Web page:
TM 5-809-3/NAVFAC DM-2.9/AFM 88-3, Chap. 3
should not be used. Although S and N are allowed
values for sand and lime illustrates a typical Type S
in the guide specifications, Type S exhibits the best
mix of 1 part cement, part lime and 4 parts
overall qualities of strength and workability and
sand. The figure indicates that the expected cube
normally should be specified.
strength is approximately 3700 pounds per square
inch, using these proportions. The band between
e. Water retentivity. Mortar exposed to air tends
the two sloping straight lines reflects the range of
proportions as prescribed in ASTM C 270.
with masonry units tends to lose water to the units
h. Factors affecting mortar to unit bond.
because of the suction of the units. Retentivity is
Because mortar not only seals masonry against
such water loss and resultant loss of workability.
wind and water penetration, but also binds masonry
Lime in mortar improves the water retentivity and
units together, strength and bond of mortar are
workability. Ideally, retentivity of a mortar should
essential to well-constructed masonry. Two forms
be compatible with the suction of the units used
of bond strength are important for structural pur-
and environmental conditions, such as, temperature
poses, tensile bond strength and shear bond
and humidity, so that adequate workability is
strength. Tensile bond is required to resist forces
maintained. Water content of mortar should be as
perpendicular to a mortar-unit joint while sheer
high as possible consistent with proper workability
bond is required to resist forces parallel to such
and suction of the masonry units to maximize bond
joints. The factors which affect bond are basically
of the mortar to units. Water retentivity is
common to both with the exception of the influence
measured by methods described in ASTM C 91.
of compression on shear bond. Factors affecting
Units with high suction require the use of mortar
bond strength include:
with high retentivity to prevent excess and rapid
(1) Mortar properties.
water loss and reduced workability. It is noted in
(a) Cement content. Other factors equal,
ASTM C 67, in the case of clay-unit masonry, that
greatest bond strength is associated with high
mortar which has stiffened due to water loss
because of suction results in poor bond and water
(b) Retentivity. Bond strength is
permeable joints. It is suggested in ASTM C 67
enhanced if high retentivity mortar is used with
that clay masonry units with initial rates of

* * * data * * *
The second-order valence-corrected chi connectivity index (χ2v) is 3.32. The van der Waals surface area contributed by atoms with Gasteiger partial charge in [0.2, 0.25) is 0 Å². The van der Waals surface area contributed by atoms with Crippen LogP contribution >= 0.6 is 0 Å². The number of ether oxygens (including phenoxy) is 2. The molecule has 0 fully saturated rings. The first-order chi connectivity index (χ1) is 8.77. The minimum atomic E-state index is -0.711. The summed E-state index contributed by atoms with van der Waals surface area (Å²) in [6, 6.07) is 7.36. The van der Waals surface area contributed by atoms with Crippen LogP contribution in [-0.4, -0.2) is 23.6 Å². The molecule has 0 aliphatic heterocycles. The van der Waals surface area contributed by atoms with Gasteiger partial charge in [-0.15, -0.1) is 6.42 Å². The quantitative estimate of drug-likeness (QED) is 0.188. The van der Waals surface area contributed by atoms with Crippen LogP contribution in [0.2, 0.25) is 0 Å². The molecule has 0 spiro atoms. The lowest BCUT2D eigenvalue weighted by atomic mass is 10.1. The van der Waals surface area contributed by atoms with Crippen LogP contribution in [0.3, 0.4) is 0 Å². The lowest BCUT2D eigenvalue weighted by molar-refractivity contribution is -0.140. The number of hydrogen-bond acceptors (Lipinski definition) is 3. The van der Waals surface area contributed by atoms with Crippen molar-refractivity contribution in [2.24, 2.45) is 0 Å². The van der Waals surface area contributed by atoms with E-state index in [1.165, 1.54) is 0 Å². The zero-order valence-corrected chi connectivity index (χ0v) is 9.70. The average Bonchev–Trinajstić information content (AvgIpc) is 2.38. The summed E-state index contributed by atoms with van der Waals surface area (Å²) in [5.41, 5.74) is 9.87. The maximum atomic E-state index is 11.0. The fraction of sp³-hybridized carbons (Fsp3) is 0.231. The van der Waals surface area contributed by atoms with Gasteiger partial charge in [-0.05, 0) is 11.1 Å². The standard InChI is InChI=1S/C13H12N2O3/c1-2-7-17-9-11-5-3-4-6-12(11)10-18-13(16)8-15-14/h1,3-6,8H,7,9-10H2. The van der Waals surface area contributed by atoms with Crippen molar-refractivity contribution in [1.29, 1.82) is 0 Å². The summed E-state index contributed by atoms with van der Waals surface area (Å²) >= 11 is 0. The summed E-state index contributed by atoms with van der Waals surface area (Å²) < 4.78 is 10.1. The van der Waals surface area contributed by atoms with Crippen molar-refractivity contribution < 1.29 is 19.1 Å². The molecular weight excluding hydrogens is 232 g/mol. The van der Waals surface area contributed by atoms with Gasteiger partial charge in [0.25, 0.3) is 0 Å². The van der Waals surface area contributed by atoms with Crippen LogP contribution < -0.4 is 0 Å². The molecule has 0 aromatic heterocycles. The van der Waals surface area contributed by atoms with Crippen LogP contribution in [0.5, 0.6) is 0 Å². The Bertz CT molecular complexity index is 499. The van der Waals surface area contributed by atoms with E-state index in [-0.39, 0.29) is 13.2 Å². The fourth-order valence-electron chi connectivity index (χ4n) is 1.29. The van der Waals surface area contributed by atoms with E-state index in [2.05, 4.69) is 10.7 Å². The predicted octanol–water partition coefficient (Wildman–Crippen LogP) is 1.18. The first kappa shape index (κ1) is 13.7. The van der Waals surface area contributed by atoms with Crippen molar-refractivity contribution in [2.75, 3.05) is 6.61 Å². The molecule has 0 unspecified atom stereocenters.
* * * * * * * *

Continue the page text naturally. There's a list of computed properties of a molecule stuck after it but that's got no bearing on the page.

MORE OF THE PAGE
high-suction units and low absorption.
absorption in excess of 30 grams per minute per 30
(c) Flow. Bond is enhanced by using the
square inches be wetted prior to placing to reduce
maximum water content consistent with good
suction. If wetting is done, care should be taken to
workability considering unit properties and envi-
f. Flow. Flow determined by methods of ASTM
(d) Air content. Bond decreases with
C 109 is a rough measurement of workability, but
increasing air content.
is not a test amenable to construction sites. No
generally accepted procedure has been developed
(2) Masonry unit properties.
for field measurement of workability; the mason is
(a) Surface texture. Mortar flows into
the best judge.
voids, cracks, and fissures and forms a mechanical
g. Factors affecting mortar compressive
attachment to the surface of the unit.
strength. Mortar compressive strength, typically
(b) Suction. For a given mortar, bond
measured by uniaxial compression of 2 inch cubes
strength decreases as unit suction increases. This is
in accordance with ASTM C 109 is a measure of
perhaps due to the rapid loss of water to the unit
relative mortar quality. Because of several factors,
on which mortar is placed. The mortar becomes
such as, state of stress, water content, and
less workable and bond becomes less reliable.
dimensions, the compressive strength of a mortar
(3) Workmanship factors.
cube is not directly related to compressive strength
(a) Time. The time lapse between
of mortar in a masonry joint. The basic factors
spreading mortar on a unit and placing a unit upon
which affect uniaxial cube compressive strength,
that mortar should be minimized to reduce the
however, are essentially those which affect mortar
effects of water loss from mortar due to suction of
performance in masonry, such as, proportions of
the unit on which it is placed.
portland cement, hydrated lime and sand, water
content, admixtures, air content, mixing time, and
(b) Movement. Movement of units after
placing can reduce, if not break, bond between
factors affecting cube compressive strength. The
mortar and unit.
variation in mortar cube strength due to mix
(c) Pressure and tapping. Units must be
placed on mortar with sufficient downward pres-